Aug 31, 2011
The days of little hooks, curls, and loops are over – at least in Hamburg’s elementary schools, where cursive writing is being struck from the list of requirements in German classes. Computer and cell phone keyboards have largely replaced fountain pens, and those who can still decipher Grandma’s recipes are few indeed these days. Anyone who wants to read even older handwritten texts needs skills in paleography. The study of handwriting is taught at only a few higher education institutions in Germany – and Freie Universität is one of them.
Whenever Eef Overgaauw is about to leave his office at the German State Library in Berlin to hold seminars in Dahlem, his path takes him to the copier. As the head of the manuscript department, he is in charge of one of Europe’s most extensive collections. Chronicles, recipes, sermons, medieval astrological tracts, or even travel notes taken by Alexander von Humboldt: Most of the time, the valuable originals are kept hidden away in the library’s high-security collection, well protected from light, humidity, and temperature fluctuations.
Anyone who wants to read them needs skills in paleography – and that is just what Overgaauw teaches, as an adjunct professor, to students of Editorial Studies at Freie Universität. “And manuscript reading is one of the most important subjects in the program,” says Jörg Jungmayr, the coordinator of the master’s degree program.
Since the winter semester of 2003/04, about 15 students who have already earned a bachelor’s degree in a discipline associated with history, language, or literature are permitted to enroll each year and learn to edit texts. Knowledge of the various stages a manuscript passes through before publication are needed not only in academia, but also at publishing houses, archives, and libraries. Trained paleographers have become a rarity, since many universities have reduced the number of “small disciplines” they offer.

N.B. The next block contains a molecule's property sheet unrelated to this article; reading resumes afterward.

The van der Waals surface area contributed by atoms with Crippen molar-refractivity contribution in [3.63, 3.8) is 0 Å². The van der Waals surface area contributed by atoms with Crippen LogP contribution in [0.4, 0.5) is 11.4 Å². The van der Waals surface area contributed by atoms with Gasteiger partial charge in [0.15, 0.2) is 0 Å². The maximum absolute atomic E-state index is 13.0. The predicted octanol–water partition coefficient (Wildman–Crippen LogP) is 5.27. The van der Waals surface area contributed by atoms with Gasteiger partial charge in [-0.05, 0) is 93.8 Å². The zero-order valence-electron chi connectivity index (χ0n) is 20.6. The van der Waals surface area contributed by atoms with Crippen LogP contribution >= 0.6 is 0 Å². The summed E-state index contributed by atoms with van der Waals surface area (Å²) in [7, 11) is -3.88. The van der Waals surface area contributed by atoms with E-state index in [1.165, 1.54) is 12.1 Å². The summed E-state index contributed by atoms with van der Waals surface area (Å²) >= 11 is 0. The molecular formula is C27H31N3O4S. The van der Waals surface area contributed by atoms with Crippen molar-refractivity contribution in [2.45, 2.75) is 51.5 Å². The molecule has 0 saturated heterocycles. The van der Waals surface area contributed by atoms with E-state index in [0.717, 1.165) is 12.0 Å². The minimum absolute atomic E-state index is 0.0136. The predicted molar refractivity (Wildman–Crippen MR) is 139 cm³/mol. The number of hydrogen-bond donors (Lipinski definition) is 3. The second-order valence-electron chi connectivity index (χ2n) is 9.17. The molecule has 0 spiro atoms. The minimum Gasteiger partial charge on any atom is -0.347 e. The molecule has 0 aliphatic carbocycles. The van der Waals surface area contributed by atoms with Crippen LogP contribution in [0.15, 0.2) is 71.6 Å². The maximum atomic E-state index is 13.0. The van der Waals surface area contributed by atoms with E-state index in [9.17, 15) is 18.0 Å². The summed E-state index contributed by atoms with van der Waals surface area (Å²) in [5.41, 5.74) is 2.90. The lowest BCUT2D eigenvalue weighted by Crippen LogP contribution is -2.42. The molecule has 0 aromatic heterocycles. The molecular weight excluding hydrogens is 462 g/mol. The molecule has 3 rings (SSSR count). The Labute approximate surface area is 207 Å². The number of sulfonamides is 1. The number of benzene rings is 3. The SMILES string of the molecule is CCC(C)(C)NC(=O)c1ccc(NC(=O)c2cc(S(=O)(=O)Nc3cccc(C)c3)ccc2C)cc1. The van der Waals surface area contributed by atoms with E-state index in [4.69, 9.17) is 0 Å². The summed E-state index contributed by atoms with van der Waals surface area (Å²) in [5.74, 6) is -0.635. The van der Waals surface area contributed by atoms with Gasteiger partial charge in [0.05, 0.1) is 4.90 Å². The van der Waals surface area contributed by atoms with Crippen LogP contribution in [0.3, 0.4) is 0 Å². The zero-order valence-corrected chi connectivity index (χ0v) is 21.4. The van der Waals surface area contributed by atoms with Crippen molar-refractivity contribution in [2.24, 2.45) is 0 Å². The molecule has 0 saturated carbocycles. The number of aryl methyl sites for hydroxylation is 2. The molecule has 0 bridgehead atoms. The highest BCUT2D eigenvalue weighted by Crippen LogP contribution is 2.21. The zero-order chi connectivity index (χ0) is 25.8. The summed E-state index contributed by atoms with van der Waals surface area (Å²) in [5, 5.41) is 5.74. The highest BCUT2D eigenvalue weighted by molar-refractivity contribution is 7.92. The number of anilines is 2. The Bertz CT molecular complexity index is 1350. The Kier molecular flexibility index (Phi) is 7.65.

“Editing means making decisions,” says Overgaauw. Different versions of a text that have come down through history, written by different people, alternative pieces of text within a manuscript, rudimentary punctuation, or letter forms that are no longer used today force the editor to make his or her own determinations as early as when preparing the transcript or copy.
Not all of the details of a manuscript are relevant to today’s readers; in many cases, the reader is not even aware of the processes an older text has undergone before printing. Overgaauw aims to create an awareness of these factors among his students. The Dutch-born Overgaauw, who moved to Berlin in 1990 to do research and has headed the German State Library’s manuscript department for eleven years, teaches a required module in which students learn to read the Gothic scripts that were common in Germany from the 16th century to the late 19th century.
“We work with Gothic cursive script, a highly differentiated, interesting type of handwriting that was used for German works. It changed a great deal over time, so we can look at the characteristics of the writing for clues to the period when a text was written. At the time, there was another script used for Latin texts, called humanistic cursive, which is less differentiated and therefore not as interesting for our purposes,” Overgaauw says. Particularly difficult to decipher in general, he continues, are some capital letters, combinations of letters, and individual idiosyncrasies in a person’s handwriting, which were once more strikingly different than they are today.
In his seminar, the paleographer works with students on a broad spectrum of manuscripts and edited versions of the same texts, focusing especially on texts that are interesting from the standpoint of cultural history, but have remained largely unknown. “The students are generally curious, and if I were to use texts from well-known authors or figures such as Luther or Wallenstein, I would direct their attention too much to the person and less to the script,” he says.
Adjunct professor Overgaauw says learning to read an old script is like learning a foreign language. Even students from Greece or China – whose native language in turn has its own writing system – are successful in doing so.
“I myself spend most of my time at the library working on administrative tasks, so I am always happy to see former students sitting in the manuscript reading room, preparing edited versions for term papers or thesis projects,” Overgaauw says. After all, he knows that the collections of the German State Library hold many treasures that have never been edited – and some that have never even been read – just waiting to be discovered.
Prof. Everardus Overgaauw, Adjunct Professor of Paleography and Codicology of the Middle Ages and the Early Modern Period, Email: Everardus.Overgaauw@sbb.spk-berlin.de